• BC2009

    I would not give the author any credibility here. He speaks as if he understands dynamic web applications, but fails to understand the difference between JSON, JavaScript and AJAX.

    If the dynamic content was hosted on S3 and the video was not then these HTTP requests would have gone in different directions and not interfered (unless there was a proxy server to avoid cross-site scripting errors, but even then that would sit in front of the video stream server and so that server would never think there was added traffic from AJAX calls for a JSON feed of updates)

    Also, the statements on cacheing seem way off. JavaScript can be cached as can any dynamic web page. These web pages are not changing on the server – they are changing at the client. The client makes background AJAX requests for more data periodically and then JavaScript code is called to update the page content (DOM) on the browser client – not on the server.

    I can’t see how the author can rule out heavy viewership as the cause and then pin it on an AJAX call that maybe ram every 3 minutes on the client to fetch page updates. The added traffic would be nominal since those AJAX calls would be quickly processed as compared to the fire Hose of data feeding the live video.

  • Philippe Rambourg

    Dear All,
    From my understanding, this first issue is clearly at the encoder side (before cdn) as all devices were affected.

    The second issue, what people do in that case ? They massively refresh their browser until it works….

    • Rusty Hodge

      Or it could be an issue between the HLS encoder and the main HTTP server feeding the caches. But refreshing the browser is only going to pull a m3u8 index file from the HLS CDN initially, and that’s a lightweight file.

      It really seems like a cache corruption issue to me, with parts of the CDN serving up stale m3u8 index files or m3u8 files that were freshened before the media element files were available from the CDN server being accessed.

  • SamRobinson

    Did the author of this article see the massive web attacks via IPViking on San Francisco during the webcast. Many came from Brazil and South Korea at the beginning of the live webcast? They even knocked the homepage offline.

    Brazil attacks were only 500-600 in one minute, in the two hours I monitored, and all focused on San Francisco. Brazil never launched another attack until a few hours until after the live stream.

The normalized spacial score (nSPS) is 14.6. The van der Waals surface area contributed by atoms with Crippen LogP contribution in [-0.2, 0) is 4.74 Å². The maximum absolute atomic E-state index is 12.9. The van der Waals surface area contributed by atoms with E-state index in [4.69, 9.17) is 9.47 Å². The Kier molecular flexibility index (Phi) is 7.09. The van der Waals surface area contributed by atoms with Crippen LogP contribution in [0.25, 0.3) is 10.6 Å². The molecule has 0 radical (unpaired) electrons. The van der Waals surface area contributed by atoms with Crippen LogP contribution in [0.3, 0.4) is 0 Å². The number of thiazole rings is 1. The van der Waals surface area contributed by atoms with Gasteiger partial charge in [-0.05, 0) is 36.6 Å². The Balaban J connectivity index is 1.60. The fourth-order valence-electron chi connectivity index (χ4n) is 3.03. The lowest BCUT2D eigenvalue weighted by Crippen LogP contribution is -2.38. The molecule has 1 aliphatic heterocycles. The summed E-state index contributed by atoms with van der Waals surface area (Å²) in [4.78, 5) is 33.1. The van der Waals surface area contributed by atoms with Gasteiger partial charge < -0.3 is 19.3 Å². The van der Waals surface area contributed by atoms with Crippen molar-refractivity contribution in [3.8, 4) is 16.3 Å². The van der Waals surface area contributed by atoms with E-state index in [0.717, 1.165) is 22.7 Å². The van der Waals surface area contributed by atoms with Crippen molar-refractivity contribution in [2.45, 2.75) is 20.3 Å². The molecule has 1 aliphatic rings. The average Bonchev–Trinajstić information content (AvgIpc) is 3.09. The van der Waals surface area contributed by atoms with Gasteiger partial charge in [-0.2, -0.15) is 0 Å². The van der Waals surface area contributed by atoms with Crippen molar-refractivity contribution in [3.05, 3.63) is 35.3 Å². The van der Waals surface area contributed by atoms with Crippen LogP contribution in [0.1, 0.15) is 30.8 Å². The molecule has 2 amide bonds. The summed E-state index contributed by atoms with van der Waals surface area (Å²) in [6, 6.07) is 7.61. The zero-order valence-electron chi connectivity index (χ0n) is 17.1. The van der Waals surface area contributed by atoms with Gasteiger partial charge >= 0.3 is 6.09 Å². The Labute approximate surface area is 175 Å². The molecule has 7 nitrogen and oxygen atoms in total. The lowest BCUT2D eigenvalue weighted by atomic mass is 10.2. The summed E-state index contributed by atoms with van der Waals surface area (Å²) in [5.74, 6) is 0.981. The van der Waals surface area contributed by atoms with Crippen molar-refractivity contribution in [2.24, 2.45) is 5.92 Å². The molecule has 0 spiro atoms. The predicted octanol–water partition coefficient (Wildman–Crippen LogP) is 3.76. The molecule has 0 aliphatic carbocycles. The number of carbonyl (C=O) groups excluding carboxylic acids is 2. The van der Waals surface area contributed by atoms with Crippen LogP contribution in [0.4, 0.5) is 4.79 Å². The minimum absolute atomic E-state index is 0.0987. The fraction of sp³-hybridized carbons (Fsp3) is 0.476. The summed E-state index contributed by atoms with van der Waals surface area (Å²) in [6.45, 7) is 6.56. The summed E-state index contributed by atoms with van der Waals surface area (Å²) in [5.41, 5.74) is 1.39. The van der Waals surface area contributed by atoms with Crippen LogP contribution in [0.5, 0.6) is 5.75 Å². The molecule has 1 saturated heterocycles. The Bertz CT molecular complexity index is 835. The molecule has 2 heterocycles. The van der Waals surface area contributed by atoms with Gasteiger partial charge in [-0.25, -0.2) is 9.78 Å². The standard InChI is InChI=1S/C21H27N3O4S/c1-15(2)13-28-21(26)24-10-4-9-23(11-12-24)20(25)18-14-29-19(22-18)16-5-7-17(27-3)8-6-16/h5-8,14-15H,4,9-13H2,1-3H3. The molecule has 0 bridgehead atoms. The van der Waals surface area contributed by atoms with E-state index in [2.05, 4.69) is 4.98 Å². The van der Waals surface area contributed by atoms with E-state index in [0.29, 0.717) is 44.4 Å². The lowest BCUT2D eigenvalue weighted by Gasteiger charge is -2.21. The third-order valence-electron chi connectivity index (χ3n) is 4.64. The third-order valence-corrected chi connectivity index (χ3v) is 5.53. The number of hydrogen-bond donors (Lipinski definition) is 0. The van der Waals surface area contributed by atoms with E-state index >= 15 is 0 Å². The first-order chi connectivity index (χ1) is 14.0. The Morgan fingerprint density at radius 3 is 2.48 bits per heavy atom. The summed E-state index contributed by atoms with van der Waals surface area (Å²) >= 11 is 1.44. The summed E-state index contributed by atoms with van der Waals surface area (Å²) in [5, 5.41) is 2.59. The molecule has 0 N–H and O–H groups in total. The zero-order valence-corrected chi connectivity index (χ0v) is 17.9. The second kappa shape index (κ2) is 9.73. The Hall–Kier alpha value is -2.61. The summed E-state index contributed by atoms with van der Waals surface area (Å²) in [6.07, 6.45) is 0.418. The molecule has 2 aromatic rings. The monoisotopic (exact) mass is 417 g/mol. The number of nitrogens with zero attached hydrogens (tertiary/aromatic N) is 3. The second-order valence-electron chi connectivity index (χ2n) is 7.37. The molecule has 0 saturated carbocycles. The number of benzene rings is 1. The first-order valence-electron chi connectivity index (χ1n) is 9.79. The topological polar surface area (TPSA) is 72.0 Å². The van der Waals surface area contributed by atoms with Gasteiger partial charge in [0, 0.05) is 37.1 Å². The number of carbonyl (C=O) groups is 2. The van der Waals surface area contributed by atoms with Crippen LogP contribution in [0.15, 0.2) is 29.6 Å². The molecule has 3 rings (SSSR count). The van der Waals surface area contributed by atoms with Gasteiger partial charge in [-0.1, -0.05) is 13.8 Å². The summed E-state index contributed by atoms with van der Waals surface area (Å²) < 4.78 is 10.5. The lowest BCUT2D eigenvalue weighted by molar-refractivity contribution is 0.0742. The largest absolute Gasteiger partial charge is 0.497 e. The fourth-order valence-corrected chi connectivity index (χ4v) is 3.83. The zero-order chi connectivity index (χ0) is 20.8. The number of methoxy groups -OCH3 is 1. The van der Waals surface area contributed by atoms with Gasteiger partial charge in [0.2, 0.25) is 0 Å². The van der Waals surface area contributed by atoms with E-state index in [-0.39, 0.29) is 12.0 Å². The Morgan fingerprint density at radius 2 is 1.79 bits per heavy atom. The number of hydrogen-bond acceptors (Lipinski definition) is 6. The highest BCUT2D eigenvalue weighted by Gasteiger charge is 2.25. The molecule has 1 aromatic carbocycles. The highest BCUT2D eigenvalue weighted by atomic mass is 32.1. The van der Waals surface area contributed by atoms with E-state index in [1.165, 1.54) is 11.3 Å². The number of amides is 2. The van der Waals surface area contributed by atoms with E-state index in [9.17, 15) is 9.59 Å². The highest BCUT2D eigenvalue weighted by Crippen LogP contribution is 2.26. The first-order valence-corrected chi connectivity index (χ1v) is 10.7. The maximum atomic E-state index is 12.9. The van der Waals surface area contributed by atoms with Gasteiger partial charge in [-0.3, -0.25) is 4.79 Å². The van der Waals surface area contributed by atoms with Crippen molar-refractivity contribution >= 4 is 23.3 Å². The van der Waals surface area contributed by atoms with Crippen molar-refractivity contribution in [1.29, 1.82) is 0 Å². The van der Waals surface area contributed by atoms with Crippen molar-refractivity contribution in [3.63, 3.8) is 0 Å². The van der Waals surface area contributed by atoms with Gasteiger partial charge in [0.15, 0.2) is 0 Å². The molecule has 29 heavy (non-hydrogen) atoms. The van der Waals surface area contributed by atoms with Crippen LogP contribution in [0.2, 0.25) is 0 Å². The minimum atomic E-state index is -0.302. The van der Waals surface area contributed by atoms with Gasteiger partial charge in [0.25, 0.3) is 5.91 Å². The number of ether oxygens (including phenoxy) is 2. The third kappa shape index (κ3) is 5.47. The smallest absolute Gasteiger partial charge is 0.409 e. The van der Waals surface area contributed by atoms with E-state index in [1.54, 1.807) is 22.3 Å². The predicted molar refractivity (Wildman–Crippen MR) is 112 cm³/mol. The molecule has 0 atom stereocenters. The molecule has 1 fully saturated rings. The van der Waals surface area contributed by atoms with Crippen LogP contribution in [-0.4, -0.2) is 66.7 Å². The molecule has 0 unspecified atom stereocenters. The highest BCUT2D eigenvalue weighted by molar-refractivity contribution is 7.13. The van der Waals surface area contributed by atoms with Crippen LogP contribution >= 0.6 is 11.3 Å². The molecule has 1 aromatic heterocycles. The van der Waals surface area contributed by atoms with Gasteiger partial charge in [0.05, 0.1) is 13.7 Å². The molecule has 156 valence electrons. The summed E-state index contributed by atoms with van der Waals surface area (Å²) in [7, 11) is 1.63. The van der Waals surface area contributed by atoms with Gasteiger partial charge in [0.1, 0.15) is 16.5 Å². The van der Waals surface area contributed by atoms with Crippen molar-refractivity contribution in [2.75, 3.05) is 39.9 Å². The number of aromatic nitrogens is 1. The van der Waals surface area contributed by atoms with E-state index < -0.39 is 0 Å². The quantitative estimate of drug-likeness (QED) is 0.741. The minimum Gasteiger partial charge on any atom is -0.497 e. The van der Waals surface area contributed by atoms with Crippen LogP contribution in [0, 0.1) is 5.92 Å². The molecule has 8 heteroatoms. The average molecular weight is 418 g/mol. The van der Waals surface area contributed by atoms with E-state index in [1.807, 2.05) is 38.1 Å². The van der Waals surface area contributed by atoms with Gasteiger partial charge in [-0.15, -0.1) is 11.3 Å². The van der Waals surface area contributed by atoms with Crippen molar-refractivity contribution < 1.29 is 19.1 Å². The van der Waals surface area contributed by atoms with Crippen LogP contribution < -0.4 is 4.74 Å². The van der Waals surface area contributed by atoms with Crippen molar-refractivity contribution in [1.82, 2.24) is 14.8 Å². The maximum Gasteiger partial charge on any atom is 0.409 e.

It looked like losing missile command on the Atari 2600.

    The dual language was Apple’s fault. The outages were web attacks.

    If I had a tinfoil hat….

    • Rusty Hodge

      IPViking is a great marketing tool. Hats off to Norse for getting so many people to get so freaked out about “cyber attacks”.

      • John Willkie

        Even better, when the DDOS was caused here by bad Apple code, and everything focusing on a single Akamai server. Let us also not forget the Elemental (software — another black eye) encoders that were rebooted once, twice or — during the event. Hardware encoders reboot with at best loss of 6-8 frames. Software encoders reboots take seconds to minutes to resume encoding.

  • Design by Adrian

    JSON isn’t code, it’s a data type – a set of keys and values. JavaScript is code, and downloads JSON data, and uses said data on the page. Usually of intervals of hundreds of milliseconds, not a few. The page is typically never refreshed. JSON rarely contains image, thus is incredibly light. Half of your theory is clearly wrong.

    • Juno

      JSON and the Javascript Object type are sufficiently interchangeable in this context for your argument to be a purely semantic one.

      • Design by Adrian

        My argument was that JSON is text, very small, doesn’t get polled every few milliseconds, and the page isn’t refreshed – meaning that JSON loading hardly affects the streaming video.